It was in 1847 that a British chocolate company (J.S. Fry & Sons) created the first solid edible chocolate bar from three ingredients: cocoa butter, cocoa powder and sugar. Huge names like Cadbury, Mars and Hershey came into the picture in the late 1800s and early 1900s. The love of chocolate has only continued to grow over the years. Now many mainstream chocolate producers make “dark chocolate” that really isn’t very healthy. On the other hand, there are now more and more companies making high-quality, high-cacao/cocoa content chocolate that’s not only dark, but also organic and fairly traded.
They tested this by giving subjects different cough medicines. One group received common cough medicine with codeine; the second group received a solution of theobromine and the third group was placebo. They were exposed to capsaicin (the chemical responsible for making chili peppers spicy.) Their intention was to see how much capsaicin was required to induce five coughs. Having one's lungs exposed to capsaicin will usually cause even the most hardened chili-head to break into a coughing fit.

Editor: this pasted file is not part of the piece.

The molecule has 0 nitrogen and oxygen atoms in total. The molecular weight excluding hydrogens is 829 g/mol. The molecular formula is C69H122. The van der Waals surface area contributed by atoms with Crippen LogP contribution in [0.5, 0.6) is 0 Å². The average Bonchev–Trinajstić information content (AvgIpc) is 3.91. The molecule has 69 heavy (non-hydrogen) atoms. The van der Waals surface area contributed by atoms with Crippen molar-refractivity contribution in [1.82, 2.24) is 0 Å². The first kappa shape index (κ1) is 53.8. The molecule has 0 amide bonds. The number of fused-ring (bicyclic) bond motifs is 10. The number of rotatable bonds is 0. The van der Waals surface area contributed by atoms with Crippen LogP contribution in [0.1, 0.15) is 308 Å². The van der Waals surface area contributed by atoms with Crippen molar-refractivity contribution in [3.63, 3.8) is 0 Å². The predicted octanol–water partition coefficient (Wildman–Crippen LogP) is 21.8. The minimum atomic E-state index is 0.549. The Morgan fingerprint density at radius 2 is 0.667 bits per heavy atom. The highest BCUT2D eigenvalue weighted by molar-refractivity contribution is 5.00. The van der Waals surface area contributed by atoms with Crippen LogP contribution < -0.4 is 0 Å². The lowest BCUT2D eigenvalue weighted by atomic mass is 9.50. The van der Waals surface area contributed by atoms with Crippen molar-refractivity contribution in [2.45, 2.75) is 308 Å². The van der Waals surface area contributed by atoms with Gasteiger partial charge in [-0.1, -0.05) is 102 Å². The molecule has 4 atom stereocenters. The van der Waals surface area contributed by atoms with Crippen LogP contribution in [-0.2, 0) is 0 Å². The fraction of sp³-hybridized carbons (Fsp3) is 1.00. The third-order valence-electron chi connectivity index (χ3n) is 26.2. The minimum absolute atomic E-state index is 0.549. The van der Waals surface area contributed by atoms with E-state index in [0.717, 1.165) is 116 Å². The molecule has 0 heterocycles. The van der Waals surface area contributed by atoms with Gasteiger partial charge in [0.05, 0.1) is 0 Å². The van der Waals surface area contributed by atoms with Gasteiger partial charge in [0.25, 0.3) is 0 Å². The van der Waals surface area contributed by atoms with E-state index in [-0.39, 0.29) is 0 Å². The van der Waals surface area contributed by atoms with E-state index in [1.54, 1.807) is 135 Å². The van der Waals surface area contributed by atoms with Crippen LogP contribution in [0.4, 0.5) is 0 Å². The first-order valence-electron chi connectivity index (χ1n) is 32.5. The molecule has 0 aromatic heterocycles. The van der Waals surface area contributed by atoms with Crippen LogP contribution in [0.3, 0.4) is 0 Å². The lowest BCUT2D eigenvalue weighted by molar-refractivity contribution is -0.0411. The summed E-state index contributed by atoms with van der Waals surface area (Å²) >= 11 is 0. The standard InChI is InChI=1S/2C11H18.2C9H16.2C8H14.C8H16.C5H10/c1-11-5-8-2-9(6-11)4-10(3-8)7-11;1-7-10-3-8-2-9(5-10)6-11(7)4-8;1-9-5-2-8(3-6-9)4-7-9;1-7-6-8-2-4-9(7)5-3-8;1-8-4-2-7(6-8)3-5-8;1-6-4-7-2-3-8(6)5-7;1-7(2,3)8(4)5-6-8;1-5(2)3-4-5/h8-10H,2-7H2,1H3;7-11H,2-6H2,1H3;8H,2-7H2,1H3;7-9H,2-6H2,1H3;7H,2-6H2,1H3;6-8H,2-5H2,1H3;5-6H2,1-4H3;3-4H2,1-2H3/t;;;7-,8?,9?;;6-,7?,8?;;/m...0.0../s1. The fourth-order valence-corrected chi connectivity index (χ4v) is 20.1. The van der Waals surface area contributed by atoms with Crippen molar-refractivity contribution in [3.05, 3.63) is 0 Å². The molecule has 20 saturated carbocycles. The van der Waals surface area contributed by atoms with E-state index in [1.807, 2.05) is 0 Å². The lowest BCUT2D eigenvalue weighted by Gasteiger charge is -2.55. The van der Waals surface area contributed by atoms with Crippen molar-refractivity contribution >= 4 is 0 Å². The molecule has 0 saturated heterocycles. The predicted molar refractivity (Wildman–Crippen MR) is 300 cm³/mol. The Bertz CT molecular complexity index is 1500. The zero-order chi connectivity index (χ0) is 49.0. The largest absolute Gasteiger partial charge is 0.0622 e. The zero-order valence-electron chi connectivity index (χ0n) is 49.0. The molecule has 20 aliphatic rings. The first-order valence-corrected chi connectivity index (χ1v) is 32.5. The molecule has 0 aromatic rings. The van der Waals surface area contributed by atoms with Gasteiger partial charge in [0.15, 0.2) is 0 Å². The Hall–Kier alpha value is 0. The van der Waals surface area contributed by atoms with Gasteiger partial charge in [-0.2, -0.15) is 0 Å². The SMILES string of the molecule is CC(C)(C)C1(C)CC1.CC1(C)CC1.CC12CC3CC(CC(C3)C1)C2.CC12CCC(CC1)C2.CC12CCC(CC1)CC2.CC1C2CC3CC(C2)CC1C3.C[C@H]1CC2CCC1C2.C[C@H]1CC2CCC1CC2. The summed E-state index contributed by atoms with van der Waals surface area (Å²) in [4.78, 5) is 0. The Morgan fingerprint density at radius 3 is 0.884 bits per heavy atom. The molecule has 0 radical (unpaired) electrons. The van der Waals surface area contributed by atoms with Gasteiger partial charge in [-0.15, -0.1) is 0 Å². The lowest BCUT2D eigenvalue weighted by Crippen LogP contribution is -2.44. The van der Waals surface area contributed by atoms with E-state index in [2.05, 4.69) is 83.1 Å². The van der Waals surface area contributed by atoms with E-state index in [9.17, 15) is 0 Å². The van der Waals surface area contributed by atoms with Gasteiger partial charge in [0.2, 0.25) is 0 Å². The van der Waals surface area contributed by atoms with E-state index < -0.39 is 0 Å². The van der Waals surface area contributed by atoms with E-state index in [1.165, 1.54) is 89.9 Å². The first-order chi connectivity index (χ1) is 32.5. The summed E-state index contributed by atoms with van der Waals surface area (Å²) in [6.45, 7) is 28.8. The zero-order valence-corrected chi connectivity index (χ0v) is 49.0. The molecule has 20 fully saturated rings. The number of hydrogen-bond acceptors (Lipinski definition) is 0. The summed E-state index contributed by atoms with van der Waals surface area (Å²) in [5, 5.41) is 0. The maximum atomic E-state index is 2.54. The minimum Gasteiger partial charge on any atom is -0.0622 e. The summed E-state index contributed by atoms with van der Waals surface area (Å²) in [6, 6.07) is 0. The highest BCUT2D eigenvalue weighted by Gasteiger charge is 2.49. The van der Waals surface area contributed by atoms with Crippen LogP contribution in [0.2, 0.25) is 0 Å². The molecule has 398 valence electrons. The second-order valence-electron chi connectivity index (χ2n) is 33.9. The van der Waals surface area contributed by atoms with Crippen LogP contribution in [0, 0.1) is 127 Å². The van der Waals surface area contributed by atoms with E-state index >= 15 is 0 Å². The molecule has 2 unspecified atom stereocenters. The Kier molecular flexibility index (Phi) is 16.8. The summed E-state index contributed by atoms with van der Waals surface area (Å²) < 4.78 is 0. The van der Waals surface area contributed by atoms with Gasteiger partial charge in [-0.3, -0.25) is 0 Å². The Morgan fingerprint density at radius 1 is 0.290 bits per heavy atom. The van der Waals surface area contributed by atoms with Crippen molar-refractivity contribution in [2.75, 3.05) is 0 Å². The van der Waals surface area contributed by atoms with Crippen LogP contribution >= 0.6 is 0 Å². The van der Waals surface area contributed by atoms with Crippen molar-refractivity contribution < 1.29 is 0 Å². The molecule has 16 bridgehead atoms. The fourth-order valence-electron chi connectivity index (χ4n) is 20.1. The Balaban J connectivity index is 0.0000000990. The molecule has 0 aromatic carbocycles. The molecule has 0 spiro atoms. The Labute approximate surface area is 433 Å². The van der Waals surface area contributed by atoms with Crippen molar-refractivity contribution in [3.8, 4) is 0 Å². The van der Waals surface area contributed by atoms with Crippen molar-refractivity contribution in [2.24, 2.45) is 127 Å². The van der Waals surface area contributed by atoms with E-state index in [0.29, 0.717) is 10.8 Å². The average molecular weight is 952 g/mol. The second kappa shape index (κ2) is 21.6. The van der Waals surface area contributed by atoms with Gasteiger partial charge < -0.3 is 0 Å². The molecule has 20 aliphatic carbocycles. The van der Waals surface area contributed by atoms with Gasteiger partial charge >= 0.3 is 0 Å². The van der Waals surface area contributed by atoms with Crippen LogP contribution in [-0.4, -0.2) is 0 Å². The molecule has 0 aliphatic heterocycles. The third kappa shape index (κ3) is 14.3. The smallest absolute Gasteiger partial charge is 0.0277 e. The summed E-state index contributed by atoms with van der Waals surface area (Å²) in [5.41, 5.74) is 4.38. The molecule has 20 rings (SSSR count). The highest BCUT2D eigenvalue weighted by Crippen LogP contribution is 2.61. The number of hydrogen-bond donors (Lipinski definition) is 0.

Elevated blood glucose harms blood vessels. Blood vessel damage is the major cause of the vascular complications of diabetes, leading to other problems, such as damage to blood vessels in the brain and eyes causing retinopathy. Studies of long-term diabetics show progressive brain damage leading to deficits in learning, memory, motor speed, and other cognitive functions.